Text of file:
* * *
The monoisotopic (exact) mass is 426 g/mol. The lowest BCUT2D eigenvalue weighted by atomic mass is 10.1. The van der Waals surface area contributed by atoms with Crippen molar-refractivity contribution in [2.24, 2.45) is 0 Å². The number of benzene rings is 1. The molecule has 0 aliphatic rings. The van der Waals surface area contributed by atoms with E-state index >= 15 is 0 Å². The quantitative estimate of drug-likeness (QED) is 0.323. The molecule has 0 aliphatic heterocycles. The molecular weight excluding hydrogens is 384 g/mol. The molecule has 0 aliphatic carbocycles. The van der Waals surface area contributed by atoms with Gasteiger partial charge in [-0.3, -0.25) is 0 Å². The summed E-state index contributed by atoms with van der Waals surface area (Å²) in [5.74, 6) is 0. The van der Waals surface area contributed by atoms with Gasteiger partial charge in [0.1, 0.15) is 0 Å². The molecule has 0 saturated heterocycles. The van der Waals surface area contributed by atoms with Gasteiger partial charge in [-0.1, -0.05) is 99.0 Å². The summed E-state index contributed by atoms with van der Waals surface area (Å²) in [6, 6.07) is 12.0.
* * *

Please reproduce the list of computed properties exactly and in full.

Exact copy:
The monoisotopic (exact) mass is 426 g/mol. The lowest BCUT2D eigenvalue weighted by atomic mass is 10.1. The van der Waals surface area contributed by atoms with Crippen molar-refractivity contribution in [2.24, 2.45) is 0 Å². The number of benzene rings is 1. The molecule has 0 aliphatic rings. The van der Waals surface area contributed by atoms with E-state index >= 15 is 0 Å². The quantitative estimate of drug-likeness (QED) is 0.323. The molecule has 0 aliphatic heterocycles. The molecular weight excluding hydrogens is 384 g/mol. The molecule has 0 aliphatic carbocycles. The van der Waals surface area contributed by atoms with Gasteiger partial charge in [-0.3, -0.25) is 0 Å². The summed E-state index contributed by atoms with van der Waals surface area (Å²) in [5.74, 6) is 0. The van der Waals surface area contributed by atoms with Gasteiger partial charge in [0.1, 0.15) is 0 Å². The molecule has 0 saturated heterocycles. The van der Waals surface area contributed by atoms with Gasteiger partial charge in [-0.1, -0.05) is 99.0 Å². The summed E-state index contributed by atoms with van der Waals surface area (Å²) in [6, 6.07) is 12.0.